In 2008 I had a big life change. My decade-long job in London ended, as did my marriage. My mother — who also lived in London — passed away. With these ties cut, I decided to move to my parents’ birthplace, Sabah, Malaysia. Kota Kinabalu had a British international school for my son, and relatives from both sides of my family were there. I had never lived there and had some vague idea of discovering my roots.
In time, I got a gig as a pianist in the lobby of the Jesselton Hotel. It was a perfect gig for me, and I met a lot of musicians. I wanted to write about them so I started a blog on WordPress. It was called SabahSongs.
I wrote about instrumentalists, luthiers, conductors, sound engineers, lighting engineers, event managers and academics. The music was contemporary and ranged from jazz, rock, blues, thrash metal and both Western and Chinese pop music, to classical music and modern Chinese orchestra.
Locals loved it, as did Sabahans living abroad. I would rock up to a music festival with photographers in tow, and we had a blast publishing articles with good photos.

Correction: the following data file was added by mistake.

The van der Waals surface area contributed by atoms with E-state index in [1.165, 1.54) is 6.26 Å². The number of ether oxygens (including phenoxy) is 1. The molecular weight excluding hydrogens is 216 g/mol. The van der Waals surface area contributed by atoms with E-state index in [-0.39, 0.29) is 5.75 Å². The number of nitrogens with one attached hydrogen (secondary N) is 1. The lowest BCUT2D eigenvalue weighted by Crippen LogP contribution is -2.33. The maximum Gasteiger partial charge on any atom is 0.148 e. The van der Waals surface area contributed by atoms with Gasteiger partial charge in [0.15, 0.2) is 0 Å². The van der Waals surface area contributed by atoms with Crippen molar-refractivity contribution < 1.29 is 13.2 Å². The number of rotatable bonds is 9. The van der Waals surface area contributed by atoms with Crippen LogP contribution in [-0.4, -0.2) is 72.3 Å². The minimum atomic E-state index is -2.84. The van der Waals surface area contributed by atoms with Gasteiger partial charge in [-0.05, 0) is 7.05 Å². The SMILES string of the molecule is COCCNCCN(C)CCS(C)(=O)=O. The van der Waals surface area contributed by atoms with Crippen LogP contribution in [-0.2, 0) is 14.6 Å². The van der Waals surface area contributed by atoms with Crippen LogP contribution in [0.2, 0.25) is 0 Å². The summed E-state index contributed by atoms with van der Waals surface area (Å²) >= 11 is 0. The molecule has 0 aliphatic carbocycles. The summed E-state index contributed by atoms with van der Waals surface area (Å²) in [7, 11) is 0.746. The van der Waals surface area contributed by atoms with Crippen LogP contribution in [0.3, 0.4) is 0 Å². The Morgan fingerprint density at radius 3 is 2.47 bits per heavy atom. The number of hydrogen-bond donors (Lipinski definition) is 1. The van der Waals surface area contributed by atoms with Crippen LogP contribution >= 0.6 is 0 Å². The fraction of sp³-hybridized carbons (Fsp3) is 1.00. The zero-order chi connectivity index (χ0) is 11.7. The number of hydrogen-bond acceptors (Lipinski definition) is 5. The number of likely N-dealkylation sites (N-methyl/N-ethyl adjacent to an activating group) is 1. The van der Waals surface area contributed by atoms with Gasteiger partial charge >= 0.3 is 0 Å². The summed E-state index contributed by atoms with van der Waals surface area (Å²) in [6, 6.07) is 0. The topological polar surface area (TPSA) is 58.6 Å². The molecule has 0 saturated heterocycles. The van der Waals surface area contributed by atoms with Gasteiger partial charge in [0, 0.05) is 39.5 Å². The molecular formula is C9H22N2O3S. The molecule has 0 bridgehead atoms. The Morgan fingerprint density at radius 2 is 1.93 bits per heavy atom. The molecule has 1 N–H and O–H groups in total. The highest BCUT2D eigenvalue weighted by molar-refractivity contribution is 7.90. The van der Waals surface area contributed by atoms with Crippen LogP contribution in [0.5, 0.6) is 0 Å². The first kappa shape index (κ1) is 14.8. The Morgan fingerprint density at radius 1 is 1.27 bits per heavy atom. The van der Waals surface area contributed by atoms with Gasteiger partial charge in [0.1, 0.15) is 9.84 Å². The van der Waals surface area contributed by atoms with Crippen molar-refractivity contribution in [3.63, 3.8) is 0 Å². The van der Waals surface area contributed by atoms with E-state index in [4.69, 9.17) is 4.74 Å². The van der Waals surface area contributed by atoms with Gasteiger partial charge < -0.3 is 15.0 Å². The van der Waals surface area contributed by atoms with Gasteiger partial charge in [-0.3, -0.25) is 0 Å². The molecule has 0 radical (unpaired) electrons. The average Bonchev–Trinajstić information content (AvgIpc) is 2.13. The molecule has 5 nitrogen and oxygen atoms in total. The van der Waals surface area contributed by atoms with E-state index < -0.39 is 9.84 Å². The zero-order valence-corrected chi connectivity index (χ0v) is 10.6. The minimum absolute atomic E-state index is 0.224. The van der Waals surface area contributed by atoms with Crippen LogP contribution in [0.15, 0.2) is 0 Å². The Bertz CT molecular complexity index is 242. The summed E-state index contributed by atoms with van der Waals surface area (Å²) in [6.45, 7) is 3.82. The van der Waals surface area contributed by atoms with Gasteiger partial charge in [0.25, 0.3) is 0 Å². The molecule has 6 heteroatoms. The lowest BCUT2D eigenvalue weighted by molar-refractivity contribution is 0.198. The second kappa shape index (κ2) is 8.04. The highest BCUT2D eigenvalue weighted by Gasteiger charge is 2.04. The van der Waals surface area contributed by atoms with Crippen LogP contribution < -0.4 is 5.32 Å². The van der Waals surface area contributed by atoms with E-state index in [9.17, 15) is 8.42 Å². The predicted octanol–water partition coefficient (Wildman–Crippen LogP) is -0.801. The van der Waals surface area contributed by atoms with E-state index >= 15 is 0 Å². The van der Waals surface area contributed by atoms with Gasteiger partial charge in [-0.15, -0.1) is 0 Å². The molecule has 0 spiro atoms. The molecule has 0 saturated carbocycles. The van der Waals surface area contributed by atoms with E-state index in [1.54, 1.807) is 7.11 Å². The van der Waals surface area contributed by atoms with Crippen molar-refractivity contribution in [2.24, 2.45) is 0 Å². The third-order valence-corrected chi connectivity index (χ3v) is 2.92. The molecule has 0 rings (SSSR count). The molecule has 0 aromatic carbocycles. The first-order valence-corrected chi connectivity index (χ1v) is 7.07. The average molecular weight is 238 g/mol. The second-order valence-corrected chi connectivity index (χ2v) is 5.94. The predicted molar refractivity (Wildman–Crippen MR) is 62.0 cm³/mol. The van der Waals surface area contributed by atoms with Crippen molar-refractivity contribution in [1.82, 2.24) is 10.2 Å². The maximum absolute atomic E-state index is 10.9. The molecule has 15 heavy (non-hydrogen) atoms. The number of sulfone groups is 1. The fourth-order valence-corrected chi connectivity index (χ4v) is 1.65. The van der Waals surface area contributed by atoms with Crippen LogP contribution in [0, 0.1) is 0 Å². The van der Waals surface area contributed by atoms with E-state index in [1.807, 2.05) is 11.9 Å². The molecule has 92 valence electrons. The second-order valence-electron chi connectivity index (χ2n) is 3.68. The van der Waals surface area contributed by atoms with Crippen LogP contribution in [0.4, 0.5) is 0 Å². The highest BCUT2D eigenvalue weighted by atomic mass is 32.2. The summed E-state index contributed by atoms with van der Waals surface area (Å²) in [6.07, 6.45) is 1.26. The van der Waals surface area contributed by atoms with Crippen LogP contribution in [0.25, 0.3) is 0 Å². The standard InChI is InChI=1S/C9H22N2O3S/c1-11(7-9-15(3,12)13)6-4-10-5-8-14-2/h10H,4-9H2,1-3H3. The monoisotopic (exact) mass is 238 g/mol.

When I said I was moving to Australia, people asked me to turn the blog into a book. The Minister for Tourism and Culture liked the idea, as did the publisher North Borneo Publications. The result was a glossy, coffee-table book which is now housed in the Sabah State Library and sold at the Sabah Tourism Board and in bookstores across Malaysia. It is gifted to visiting dignitaries, and I have even heard that university students cite it when writing about the development of Sabah fusion music.
My late father had been a journalist, and his written work is in the Sabah Archives. He was Press Secretary to the last British Governor of North Borneo, and he migrated to England in the 1960s. In a circle of life moment, someone pointed out that his daughter’s book was going into the Sabah Library fifty years later.
When I said this at the book launch, Sabahans were very moved.
SabahSongs: Contemporary Music in Sabah was published in late 2012.
I am indebted to everyone who was part of that time. Four years living in Sabah filled a void that I had barely acknowledged even to myself.
Here is a post about the making of our book. I say “our” book because it is a collection of fabulous stories about Sabahan musicians and without them, there is no book.